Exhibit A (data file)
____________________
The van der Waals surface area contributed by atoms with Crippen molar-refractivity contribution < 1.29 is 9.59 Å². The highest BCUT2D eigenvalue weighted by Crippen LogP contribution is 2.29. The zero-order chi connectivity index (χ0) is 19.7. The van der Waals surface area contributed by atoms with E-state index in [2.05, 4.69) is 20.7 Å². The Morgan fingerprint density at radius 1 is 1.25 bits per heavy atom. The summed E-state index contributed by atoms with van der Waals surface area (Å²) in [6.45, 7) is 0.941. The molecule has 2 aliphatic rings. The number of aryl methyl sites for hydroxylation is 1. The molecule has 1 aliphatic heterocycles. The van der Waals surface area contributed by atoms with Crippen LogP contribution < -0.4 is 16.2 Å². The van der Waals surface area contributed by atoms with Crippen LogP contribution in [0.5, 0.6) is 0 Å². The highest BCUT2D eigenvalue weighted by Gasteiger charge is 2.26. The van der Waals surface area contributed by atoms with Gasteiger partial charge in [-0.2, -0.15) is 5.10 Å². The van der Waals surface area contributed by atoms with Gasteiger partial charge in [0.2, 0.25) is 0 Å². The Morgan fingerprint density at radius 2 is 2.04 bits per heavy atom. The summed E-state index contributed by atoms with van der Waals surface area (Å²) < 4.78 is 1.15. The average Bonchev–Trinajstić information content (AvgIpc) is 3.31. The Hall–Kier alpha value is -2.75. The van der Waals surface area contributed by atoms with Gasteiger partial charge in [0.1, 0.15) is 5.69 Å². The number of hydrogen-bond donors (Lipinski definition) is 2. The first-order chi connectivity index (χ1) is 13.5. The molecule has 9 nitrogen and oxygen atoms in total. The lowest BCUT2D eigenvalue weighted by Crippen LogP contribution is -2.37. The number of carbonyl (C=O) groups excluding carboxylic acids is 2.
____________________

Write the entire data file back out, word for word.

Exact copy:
The van der Waals surface area contributed by atoms with Crippen molar-refractivity contribution < 1.29 is 9.59 Å². The highest BCUT2D eigenvalue weighted by Crippen LogP contribution is 2.29. The zero-order chi connectivity index (χ0) is 19.7. The van der Waals surface area contributed by atoms with E-state index in [2.05, 4.69) is 20.7 Å². The Morgan fingerprint density at radius 1 is 1.25 bits per heavy atom. The summed E-state index contributed by atoms with van der Waals surface area (Å²) in [6.45, 7) is 0.941. The molecule has 2 aliphatic rings. The number of aryl methyl sites for hydroxylation is 1. The molecule has 1 aliphatic heterocycles. The van der Waals surface area contributed by atoms with Crippen LogP contribution < -0.4 is 16.2 Å². The van der Waals surface area contributed by atoms with Crippen LogP contribution in [0.5, 0.6) is 0 Å². The highest BCUT2D eigenvalue weighted by Gasteiger charge is 2.26. The van der Waals surface area contributed by atoms with Gasteiger partial charge in [-0.2, -0.15) is 5.10 Å². The van der Waals surface area contributed by atoms with Gasteiger partial charge in [0.2, 0.25) is 0 Å². The Morgan fingerprint density at radius 2 is 2.04 bits per heavy atom. The summed E-state index contributed by atoms with van der Waals surface area (Å²) < 4.78 is 1.15. The average Bonchev–Trinajstić information content (AvgIpc) is 3.31. The Hall–Kier alpha value is -2.75. The van der Waals surface area contributed by atoms with Gasteiger partial charge in [0.1, 0.15) is 5.69 Å². The number of hydrogen-bond donors (Lipinski definition) is 2. The first-order chi connectivity index (χ1) is 13.5. The molecule has 9 nitrogen and oxygen atoms in total. The lowest BCUT2D eigenvalue weighted by Crippen LogP contribution is -2.37. The number of carbonyl (C=O) groups excluding carboxylic acids is 2.